Life Insurance 101: What is Life Insurance and Who Needs It?

Life Insurance 101: What is Life Insurance and Who Needs It?
4 minute read


Too often, life insurance is an afterthought. With many other financial to-do’s, you can't imagine, let alone think, about what happens if you're not around anymore. However, marriage, buying a home, or growing your family are vital moments when purchasing life insurance is more important than ever.

What is life insurance?


Life insurance is a tax-free lump sum payment, or death benefit, which goes to your named beneficiaries upon your death.

In exchange, you pay premiums, either annually or monthly, to the life insurance provider. Life insurance premiums vary greatly depending on your age, health, and the amount of money you'd like to leave behind.

When you die, your beneficiaries can use the money however they like. Generally, paying off debts, replacing income, paying off your mortgage, and funding your children's education are the primary targets.

Who needs life insurance?


If you have anyone who depends on you financially, you need life insurance. Kids, a significant other, or ageing parents, are signs that you probably need life insurance. Should you pass away suddenly, life insurance can help them financially.

On the other hand, if you're single and without kids, typically, you can forgo life insurance. Especially if you have enough savings or assets your family could liquify to cover funeral expenses and costs associated with your death (e.g. rent/mortgage payments, car payments, or other debts).

Life insurance is a personal choice, though. So, even if you don't fit within the "average" circumstances for those requiring life insurance, it's still valuable to review your situation to determine what's right for you. For example, if you want to make sure your ageing parents have enough to live off in the event you pass unexpectedly.

Know life insurance is cheaper the younger you buy into it.

How much life insurance do you need?

Determining how much you need starts with a simple rule of thumb. It's an acronym, DIME (debts, income, mortgage, education). DIME adds up your debts, income replacement, paying off your mortgage, and funding your children's education.

However, this is just a rule of thumb, so remember to speak with your family about your specific situation and coverage needs. For instance, they could sell the house, clear the debts, and buy something smaller in a cheaper region. Perhaps your significant other moves closer to their family for the extra support.

That said, the cost of your life insurance premium will vary significantly based on several factors, including:

●   Age

●   Gender

●   Coverage amount

●   Smoking status

●   Health status

●   Lifestyle

●   Type of policy (term vs. permanent)

Term vs. Whole life insurance


You can buy Term policies for a set amount of years ranging from 1 to 100. Generally, they're available in 5-year increments and fall in the 20–40 year range.

On the other hand, whole life is a type of permanent life insurance policy that lasts your entire life or until you stop paying your premiums.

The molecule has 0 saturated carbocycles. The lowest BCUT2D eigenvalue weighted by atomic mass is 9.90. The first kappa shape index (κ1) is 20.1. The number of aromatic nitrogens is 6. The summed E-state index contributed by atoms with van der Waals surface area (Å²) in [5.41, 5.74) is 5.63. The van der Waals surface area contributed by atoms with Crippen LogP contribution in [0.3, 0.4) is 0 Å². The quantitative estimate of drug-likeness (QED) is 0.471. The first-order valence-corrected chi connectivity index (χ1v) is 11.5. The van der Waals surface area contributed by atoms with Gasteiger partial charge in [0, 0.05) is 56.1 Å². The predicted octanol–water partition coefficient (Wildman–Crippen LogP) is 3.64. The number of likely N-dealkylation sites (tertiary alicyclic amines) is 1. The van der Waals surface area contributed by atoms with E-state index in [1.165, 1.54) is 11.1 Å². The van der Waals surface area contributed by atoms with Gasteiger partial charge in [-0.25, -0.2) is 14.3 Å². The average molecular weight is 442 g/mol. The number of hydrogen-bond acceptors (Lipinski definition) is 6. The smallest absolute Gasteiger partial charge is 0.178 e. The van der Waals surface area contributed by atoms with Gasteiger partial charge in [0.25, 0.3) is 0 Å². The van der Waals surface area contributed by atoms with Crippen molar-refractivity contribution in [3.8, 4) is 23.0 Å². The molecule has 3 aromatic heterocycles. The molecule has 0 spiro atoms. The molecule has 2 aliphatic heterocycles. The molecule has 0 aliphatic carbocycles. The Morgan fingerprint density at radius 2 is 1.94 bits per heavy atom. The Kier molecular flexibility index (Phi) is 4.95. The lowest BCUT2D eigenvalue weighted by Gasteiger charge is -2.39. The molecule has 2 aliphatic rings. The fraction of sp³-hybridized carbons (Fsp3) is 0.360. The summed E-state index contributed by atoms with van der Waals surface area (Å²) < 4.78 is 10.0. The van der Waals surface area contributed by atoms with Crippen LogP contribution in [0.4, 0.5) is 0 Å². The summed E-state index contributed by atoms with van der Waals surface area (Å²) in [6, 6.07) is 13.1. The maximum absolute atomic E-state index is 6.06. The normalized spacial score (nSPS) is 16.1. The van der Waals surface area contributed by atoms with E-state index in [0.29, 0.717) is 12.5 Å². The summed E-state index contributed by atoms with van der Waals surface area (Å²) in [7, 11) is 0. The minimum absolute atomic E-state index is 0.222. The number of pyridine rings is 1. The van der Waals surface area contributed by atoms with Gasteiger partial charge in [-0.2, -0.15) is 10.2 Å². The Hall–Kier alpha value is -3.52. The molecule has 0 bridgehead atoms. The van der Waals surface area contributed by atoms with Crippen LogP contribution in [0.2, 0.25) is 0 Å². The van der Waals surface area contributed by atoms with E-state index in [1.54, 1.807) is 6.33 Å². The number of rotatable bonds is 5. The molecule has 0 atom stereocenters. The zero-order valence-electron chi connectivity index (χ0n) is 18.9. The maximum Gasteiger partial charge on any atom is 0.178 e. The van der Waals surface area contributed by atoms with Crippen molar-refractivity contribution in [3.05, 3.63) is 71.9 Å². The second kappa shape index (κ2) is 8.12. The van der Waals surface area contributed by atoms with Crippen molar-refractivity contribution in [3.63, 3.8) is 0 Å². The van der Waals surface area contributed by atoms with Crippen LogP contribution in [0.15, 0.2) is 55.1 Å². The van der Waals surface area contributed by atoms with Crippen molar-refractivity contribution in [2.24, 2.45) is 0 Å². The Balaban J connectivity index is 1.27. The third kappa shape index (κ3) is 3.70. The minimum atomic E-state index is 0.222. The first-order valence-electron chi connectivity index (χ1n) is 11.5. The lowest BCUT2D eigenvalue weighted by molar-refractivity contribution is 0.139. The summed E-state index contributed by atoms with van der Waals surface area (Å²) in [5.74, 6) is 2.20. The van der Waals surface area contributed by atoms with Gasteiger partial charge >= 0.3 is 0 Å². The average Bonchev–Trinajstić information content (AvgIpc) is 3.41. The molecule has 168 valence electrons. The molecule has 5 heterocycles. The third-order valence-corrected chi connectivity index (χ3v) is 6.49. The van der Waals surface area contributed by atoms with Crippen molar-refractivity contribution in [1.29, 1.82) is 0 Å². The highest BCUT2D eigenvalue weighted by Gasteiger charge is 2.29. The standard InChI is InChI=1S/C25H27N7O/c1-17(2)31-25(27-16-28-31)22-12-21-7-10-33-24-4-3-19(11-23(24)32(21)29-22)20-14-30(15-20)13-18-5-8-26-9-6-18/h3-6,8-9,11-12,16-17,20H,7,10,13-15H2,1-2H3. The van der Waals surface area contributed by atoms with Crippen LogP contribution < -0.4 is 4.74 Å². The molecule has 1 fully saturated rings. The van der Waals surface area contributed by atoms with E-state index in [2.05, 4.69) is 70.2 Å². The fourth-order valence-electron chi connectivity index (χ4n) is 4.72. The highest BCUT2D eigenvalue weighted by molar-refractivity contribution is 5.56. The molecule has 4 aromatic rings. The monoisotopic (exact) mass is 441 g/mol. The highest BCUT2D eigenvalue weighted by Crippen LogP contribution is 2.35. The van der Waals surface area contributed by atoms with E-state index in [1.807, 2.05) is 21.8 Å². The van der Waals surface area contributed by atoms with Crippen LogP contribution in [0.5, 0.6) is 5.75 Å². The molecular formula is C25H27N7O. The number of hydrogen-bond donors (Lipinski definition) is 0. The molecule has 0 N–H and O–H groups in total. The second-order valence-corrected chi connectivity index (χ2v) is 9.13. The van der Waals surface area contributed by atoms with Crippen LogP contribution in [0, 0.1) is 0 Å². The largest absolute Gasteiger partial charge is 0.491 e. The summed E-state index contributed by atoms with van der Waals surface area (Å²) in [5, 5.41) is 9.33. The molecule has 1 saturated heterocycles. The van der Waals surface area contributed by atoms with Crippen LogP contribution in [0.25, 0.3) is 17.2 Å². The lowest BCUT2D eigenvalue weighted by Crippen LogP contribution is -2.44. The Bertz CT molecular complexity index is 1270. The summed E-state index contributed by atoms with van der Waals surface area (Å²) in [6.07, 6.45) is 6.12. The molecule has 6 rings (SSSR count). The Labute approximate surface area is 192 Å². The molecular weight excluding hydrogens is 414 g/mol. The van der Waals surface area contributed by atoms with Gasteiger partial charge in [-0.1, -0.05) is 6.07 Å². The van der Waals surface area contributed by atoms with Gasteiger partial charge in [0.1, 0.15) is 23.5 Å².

Whole life is more expensive than term life insurance. While the premiums don't increase because of your age, they can increase based on actuarial tables (i.e. death expectancy changes from the government). Often a whole life policy has a cash surrender value meaning you can cancel and cash out your policy for a pittance of its value. Still, as you age, if you can no longer afford the premiums in retirement, it's an option.

It's also why term life insurance may be more appealing. If life insurance is a financial safety net for your family, there's little sense continuing to pay premiums after you're mortgage-free, your kids are working, and you have a retirement nest egg.

It's a choice, but one not to be taken lightly, especially when comparing pricing. For example, let's use a $250,000 policy and compare a term vs. whole life policy using different ages.

Pricing comparison: term vs. whole life insurance

How to buy life insurance

You can buy life insurance directly from a life insurance provider like Sun Life, Manulife, or Canada Life. Most big banks and major insurers like Wawanesa, Co-Operators, or Allstate also sell life insurance, which you can purchase through a life insurance broker.

As with any insurance purchase, it's essential to shop around and compare insurance quotes and coverages. One of the best ways to expedite and simplify the process is to compare life insurance quotes online. That way, you know that you're getting the best value based on your demographic criteria and policy needs.

Once you've chosen a provider and signed the contract, there is often a medical examination depending on the policy you choose. Sometimes if it's under $500,000, no medical exam is required, depending on the provider.

These assessments can be as simple as getting bloodwork and self-reporting your health status (e.g. age, weight, smoking) to a doctor's appointment with a full checkup. For seniors or those with pre-existing conditions, don't worry; you still have options. Best to be honest here, any misrepresentation of facts can lead to a quick policy dismissal or, worse, a denied claim.

One small note to close: mind the exclusions. High-risk activities like sky-diving or suicide within two years of your policy start date aren't covered. Read the fine print with your broker or agent.

In the end

Rest easy with a policy in place and financial security for your family. Put in the time to explore your options and to understand what works best for your situation.  


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